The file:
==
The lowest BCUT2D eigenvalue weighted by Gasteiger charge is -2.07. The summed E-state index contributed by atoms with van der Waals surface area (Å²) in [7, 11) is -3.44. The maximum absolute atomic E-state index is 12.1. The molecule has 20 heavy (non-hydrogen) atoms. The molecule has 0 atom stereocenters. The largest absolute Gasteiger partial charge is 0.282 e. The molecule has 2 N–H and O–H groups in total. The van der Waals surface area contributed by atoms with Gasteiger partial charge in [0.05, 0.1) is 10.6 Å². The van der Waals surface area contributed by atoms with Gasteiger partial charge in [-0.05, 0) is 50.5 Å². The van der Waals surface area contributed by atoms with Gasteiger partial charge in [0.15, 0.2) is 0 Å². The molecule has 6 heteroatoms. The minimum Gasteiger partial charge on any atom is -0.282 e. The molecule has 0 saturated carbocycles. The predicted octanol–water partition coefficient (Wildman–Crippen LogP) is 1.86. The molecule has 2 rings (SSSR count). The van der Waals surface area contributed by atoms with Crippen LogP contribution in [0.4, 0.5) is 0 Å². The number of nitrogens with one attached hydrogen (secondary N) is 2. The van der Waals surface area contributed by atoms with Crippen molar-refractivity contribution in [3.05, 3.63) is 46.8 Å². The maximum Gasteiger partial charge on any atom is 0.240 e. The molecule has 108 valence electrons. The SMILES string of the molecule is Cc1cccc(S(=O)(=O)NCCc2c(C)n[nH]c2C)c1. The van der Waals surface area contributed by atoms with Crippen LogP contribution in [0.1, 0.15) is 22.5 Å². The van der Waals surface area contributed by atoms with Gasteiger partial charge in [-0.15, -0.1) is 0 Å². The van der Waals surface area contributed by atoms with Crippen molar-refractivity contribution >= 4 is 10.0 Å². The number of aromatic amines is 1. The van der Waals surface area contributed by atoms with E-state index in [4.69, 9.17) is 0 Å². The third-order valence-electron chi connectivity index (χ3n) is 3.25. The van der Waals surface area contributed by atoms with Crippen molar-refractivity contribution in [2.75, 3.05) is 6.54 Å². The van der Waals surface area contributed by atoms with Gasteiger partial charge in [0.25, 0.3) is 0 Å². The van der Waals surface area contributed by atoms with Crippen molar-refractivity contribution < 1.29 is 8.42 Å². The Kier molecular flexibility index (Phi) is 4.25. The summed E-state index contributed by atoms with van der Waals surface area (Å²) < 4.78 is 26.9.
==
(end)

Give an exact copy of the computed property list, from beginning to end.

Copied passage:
The lowest BCUT2D eigenvalue weighted by Gasteiger charge is -2.07. The summed E-state index contributed by atoms with van der Waals surface area (Å²) in [7, 11) is -3.44. The maximum absolute atomic E-state index is 12.1. The molecule has 20 heavy (non-hydrogen) atoms. The molecule has 0 atom stereocenters. The largest absolute Gasteiger partial charge is 0.282 e. The molecule has 2 N–H and O–H groups in total. The van der Waals surface area contributed by atoms with Gasteiger partial charge in [0.05, 0.1) is 10.6 Å². The van der Waals surface area contributed by atoms with Gasteiger partial charge in [-0.05, 0) is 50.5 Å². The van der Waals surface area contributed by atoms with Gasteiger partial charge in [0.15, 0.2) is 0 Å². The molecule has 6 heteroatoms. The minimum Gasteiger partial charge on any atom is -0.282 e. The molecule has 0 saturated carbocycles. The predicted octanol–water partition coefficient (Wildman–Crippen LogP) is 1.86. The molecule has 2 rings (SSSR count). The van der Waals surface area contributed by atoms with Crippen LogP contribution in [0.4, 0.5) is 0 Å². The number of nitrogens with one attached hydrogen (secondary N) is 2. The van der Waals surface area contributed by atoms with Crippen molar-refractivity contribution in [3.05, 3.63) is 46.8 Å². The maximum Gasteiger partial charge on any atom is 0.240 e. The molecule has 108 valence electrons. The SMILES string of the molecule is Cc1cccc(S(=O)(=O)NCCc2c(C)n[nH]c2C)c1. The van der Waals surface area contributed by atoms with Crippen LogP contribution in [0.1, 0.15) is 22.5 Å². The van der Waals surface area contributed by atoms with Gasteiger partial charge in [-0.15, -0.1) is 0 Å². The van der Waals surface area contributed by atoms with Crippen molar-refractivity contribution >= 4 is 10.0 Å². The number of aromatic amines is 1. The van der Waals surface area contributed by atoms with E-state index in [4.69, 9.17) is 0 Å². The third-order valence-electron chi connectivity index (χ3n) is 3.25. The van der Waals surface area contributed by atoms with Crippen molar-refractivity contribution in [2.75, 3.05) is 6.54 Å². The van der Waals surface area contributed by atoms with Gasteiger partial charge in [0.25, 0.3) is 0 Å². The van der Waals surface area contributed by atoms with Crippen molar-refractivity contribution < 1.29 is 8.42 Å². The Kier molecular flexibility index (Phi) is 4.25. The summed E-state index contributed by atoms with van der Waals surface area (Å²) < 4.78 is 26.9.